Photo match using four photos

I have a simple (10’ x 12’ shed roof) woodshed that I would like to photo match in order to build off it a car port.

I cannot imagine a good photo match of a rectangular structure involving less than four pictures. I took four pictures—clockwise—each from a successive corner of the shed. None of the photos were cropped.

Photo #1: I’ve done quite well in doing a photo match to photo #1 (no brainer). Positioned the axes origin (yellow square) as recommended in most photo match videos. Scaled to a spacing of two feet (all the measurements were great). Then drew and pulled a 3D model that accurately represented the shed.

Photo #2: Importing photo #2 went well, and realigning the axis required minimal work. I left the axes origin where I’d positioned it in photo #1. The model needed to be resized (click/move on an axis) in order to fit the photo, but it was a nice fit. [Going back to photo #1 confirmed that the model fit well.]

Photo #3: The import was straightforward; as was (very slightly) repositioning the (red, green) parallel axis lines. (To make the job easier I’d chalked marks around the shed). The axes origin (yellow square was positioned somewhere within the shed (indicating that it related to the bottom corner of the shed on the back corner (blind corner) of the shed. This time the shed model was the right shape (and the corner/sides pretty much lined up) but high (started above the bottom of the picture and extended that amount over the roof of the picture). All attempts to resize the model resulted in a model much too small to relate to the picture.

I doubt importing photo #4 is going to help, and can’t figure out what to do now. Something tells me that if there were the ability to (congruently) resize the photo I would be able to get the model to fit.

Photo #4: Nonetheless, I imported photo #4, repositioned the axes origin (to the location it was in photo #1); and aligned the red/green lines. The model was again the correct shape, but not the correct size.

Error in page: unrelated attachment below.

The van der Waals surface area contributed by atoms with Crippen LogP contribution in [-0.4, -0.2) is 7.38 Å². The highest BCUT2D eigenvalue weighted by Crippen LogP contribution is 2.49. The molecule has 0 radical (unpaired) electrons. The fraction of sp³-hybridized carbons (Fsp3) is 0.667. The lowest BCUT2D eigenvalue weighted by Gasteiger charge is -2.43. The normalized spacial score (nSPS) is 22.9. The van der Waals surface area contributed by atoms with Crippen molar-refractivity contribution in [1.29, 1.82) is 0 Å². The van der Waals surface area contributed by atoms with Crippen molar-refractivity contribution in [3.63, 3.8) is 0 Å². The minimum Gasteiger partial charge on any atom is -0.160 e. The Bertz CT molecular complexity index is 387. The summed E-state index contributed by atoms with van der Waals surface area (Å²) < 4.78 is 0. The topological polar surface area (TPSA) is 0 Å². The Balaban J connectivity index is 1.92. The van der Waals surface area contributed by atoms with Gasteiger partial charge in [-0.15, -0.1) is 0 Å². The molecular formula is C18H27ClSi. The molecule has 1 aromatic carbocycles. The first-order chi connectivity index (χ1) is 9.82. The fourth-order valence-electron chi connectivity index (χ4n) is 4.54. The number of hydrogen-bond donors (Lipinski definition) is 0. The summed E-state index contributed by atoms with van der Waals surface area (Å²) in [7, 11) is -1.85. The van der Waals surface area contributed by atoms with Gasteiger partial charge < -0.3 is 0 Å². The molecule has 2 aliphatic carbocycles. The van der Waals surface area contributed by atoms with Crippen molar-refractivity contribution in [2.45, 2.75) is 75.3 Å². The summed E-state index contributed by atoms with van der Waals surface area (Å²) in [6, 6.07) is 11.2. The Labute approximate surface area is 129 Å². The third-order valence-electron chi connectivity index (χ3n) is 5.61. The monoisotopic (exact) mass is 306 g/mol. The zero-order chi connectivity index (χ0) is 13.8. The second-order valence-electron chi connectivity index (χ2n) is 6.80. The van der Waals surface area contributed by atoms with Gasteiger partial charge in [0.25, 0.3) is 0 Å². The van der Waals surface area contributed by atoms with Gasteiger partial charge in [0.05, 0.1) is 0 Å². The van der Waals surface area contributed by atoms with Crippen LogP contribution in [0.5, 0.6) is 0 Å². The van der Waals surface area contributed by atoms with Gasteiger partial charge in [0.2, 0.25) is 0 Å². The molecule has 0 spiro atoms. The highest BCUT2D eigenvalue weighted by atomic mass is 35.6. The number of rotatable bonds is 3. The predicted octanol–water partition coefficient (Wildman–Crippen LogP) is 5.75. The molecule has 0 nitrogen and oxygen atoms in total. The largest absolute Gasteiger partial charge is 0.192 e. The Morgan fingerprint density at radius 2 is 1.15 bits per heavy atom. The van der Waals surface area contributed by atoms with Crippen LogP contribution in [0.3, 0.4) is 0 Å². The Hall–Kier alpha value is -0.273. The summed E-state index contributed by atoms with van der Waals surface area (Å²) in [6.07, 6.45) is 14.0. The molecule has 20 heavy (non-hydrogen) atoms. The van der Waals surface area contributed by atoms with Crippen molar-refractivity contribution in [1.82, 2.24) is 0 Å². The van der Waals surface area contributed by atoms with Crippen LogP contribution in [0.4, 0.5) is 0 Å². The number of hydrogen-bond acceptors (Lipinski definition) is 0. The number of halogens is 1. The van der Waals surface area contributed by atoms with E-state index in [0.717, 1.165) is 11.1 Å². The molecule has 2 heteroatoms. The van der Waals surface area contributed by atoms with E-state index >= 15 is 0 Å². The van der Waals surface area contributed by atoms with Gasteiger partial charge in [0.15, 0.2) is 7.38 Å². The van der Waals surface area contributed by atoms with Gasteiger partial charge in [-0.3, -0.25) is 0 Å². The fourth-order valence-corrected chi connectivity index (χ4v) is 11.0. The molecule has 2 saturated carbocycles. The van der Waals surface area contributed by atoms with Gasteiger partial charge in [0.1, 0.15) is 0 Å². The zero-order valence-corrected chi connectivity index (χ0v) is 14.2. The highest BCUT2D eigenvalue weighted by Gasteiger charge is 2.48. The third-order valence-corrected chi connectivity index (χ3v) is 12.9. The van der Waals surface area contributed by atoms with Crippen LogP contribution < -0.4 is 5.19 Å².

Again, I think the problem could be solved by being able to resize photo#4.

What do you recommend I do?
Also, are there any SketchUp videos or tutorials that cover importing more than two photos of the same structure, and dealing with model resize problems particular to those photos?


You don’t resize the photo, but, when setting the axes, you can also set the size of the measuring grid (by dragging along the axes) and also the size of your model in relation to the image and the scene.


I did set the size of the measuring grid (2 ft.) and for photos #1 and #2 (where I slightly resized the model) it came out fine.

Now it’s my understanding that the axes-origin SHOULD NOT be reset as additional photos are added. It should stay at the point where it was originally located. Is this right?

It’s also my understanding that the measuring grid should not be reset as additional photos are added. Is this also correct?

I think it is perfectly fine, and even necessary to move the axes when importing multiple “New Match Photo” scenes. The trick is to move it before the image is imported. I am talking about positioning the axes using the Axes tool, not moving the yellow-square axes intersection while in the middle of the MP setup. After the first image is imported and scaled correctly, I use the newly drawn geometries as a reference to size subsequent imports, rather than the grid.

I made a video about this!